Ferrari insists there is no panic about its situation in the World Championship, despite Fernando Alonso losing the lead to Sebastian Vettel in the Korean Grand Prix.
Alonso held a 40-point advantage over the rest of the field after the summer break, but a resurgence in form by his rivals and opening lap crashes in Belgium and Japan have hurt his title prospects. The Spaniard is now six points behind Vettel with just four races remaining.
Although the situation looks difficult for Alonso and Ferrari, team principal Stefano Domenicali believes matters are not as bad as many believe.
"Don't forget in the last five races we have not raced in two," he explained. "The situation in the championship would have been totally different if we were not out at the first corner [in Belgium and Japan]. Don't underestimate this important factor in light of the championship."
Domenicali believes that recent fluctuations in form – like the way McLaren has been quick on some days and outclassed on others – gives his squad reason to believe it can get itself back in the hunt.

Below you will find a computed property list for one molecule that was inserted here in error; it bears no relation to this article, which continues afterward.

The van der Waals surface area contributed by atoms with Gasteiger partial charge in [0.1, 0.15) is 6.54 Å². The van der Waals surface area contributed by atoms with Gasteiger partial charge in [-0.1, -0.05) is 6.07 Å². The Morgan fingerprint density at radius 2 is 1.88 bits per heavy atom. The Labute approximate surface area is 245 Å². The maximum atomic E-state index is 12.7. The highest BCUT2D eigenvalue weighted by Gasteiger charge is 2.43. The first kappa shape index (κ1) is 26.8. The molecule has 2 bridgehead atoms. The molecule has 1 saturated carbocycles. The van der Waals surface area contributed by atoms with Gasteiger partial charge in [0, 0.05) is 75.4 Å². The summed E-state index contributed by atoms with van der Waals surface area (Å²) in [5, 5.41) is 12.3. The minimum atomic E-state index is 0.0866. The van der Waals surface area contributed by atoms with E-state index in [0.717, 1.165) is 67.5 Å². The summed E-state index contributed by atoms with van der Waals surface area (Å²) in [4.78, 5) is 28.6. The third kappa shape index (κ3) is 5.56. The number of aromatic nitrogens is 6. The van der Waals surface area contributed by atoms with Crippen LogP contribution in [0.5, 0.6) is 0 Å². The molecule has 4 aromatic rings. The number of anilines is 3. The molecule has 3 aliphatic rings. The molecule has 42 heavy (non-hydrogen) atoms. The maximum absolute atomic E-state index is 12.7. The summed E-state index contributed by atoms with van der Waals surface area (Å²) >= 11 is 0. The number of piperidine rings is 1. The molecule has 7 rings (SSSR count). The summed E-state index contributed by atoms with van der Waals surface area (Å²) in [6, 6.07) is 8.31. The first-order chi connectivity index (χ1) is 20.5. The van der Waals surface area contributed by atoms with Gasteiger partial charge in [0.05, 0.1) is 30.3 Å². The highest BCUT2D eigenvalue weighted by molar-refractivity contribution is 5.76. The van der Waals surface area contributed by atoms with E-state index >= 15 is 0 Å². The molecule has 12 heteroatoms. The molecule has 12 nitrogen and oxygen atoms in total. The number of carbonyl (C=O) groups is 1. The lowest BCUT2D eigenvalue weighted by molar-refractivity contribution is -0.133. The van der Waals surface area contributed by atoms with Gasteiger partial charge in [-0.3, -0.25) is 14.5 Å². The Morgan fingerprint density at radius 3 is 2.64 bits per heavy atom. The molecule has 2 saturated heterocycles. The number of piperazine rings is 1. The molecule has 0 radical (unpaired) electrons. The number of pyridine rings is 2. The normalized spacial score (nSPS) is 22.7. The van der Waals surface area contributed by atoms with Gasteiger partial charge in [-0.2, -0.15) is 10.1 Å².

"We have seen one of our main competitors be very, very strong up until qualifying, and then in the race it was a different pace with other problems that we don't know, so things can turn very quickly," he said. "For us, the objective is to make sure that we deliver to Fernando the best car we have first of all in terms of reliability, and second to make sure that we make the right choice in terms of package. And thirdly, to make sure in the next races, as I am sure Red Bull will try to do, to bring the developments that will let the car do the right step.
"The Red Bull we have seen in the last couple of races was very, very strong. But the championship is very, very long. I don't want to hear anything on the championship because it will be a tough and sporting challenge right until the end, I am pretty sure."
Domenicali believes the difference to Red Bull in pace terms is only around two-tenths of a second per lap in the race. But he has called on his team to find more pace in qualifying.
"I think realistically that [two tenths] is the gap, but in qualifying I would like to find a little bit more because we know they are very strong over a single lap," he explained. "We have seen when you start from the first row, you can do the race you want with the right pace, you can control everything and that is the target that has to be clear to our engineers."